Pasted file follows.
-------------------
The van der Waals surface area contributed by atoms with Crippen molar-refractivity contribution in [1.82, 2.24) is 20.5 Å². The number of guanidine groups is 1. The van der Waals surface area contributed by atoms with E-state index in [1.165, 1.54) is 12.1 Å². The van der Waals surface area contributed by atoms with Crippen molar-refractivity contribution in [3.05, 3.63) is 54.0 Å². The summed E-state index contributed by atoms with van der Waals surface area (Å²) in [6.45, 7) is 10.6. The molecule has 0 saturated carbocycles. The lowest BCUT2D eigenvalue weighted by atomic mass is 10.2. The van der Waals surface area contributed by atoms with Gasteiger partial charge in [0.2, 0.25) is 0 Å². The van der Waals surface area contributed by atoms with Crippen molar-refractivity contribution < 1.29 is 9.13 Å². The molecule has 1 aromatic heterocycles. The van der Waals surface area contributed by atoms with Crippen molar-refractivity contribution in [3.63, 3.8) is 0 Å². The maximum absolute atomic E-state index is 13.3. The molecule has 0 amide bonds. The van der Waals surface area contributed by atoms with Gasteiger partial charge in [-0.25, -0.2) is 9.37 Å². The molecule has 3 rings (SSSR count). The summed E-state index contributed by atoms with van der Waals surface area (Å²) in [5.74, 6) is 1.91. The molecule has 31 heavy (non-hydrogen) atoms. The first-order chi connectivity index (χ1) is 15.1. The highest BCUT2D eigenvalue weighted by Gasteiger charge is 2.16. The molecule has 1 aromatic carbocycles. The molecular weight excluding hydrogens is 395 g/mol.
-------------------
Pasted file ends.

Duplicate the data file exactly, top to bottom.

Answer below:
The van der Waals surface area contributed by atoms with Crippen molar-refractivity contribution in [1.82, 2.24) is 20.5 Å². The number of guanidine groups is 1. The van der Waals surface area contributed by atoms with E-state index in [1.165, 1.54) is 12.1 Å². The van der Waals surface area contributed by atoms with Crippen molar-refractivity contribution in [3.05, 3.63) is 54.0 Å². The summed E-state index contributed by atoms with van der Waals surface area (Å²) in [6.45, 7) is 10.6. The molecule has 0 saturated carbocycles. The lowest BCUT2D eigenvalue weighted by atomic mass is 10.2. The van der Waals surface area contributed by atoms with Gasteiger partial charge in [0.2, 0.25) is 0 Å². The van der Waals surface area contributed by atoms with Crippen molar-refractivity contribution < 1.29 is 9.13 Å². The molecule has 1 aromatic heterocycles. The van der Waals surface area contributed by atoms with Crippen molar-refractivity contribution in [3.63, 3.8) is 0 Å². The maximum absolute atomic E-state index is 13.3. The molecule has 0 amide bonds. The van der Waals surface area contributed by atoms with Gasteiger partial charge in [-0.25, -0.2) is 9.37 Å². The molecule has 3 rings (SSSR count). The summed E-state index contributed by atoms with van der Waals surface area (Å²) in [5.74, 6) is 1.91. The molecule has 31 heavy (non-hydrogen) atoms. The first-order chi connectivity index (χ1) is 15.1. The highest BCUT2D eigenvalue weighted by Gasteiger charge is 2.16. The molecule has 1 aromatic carbocycles. The molecular weight excluding hydrogens is 395 g/mol.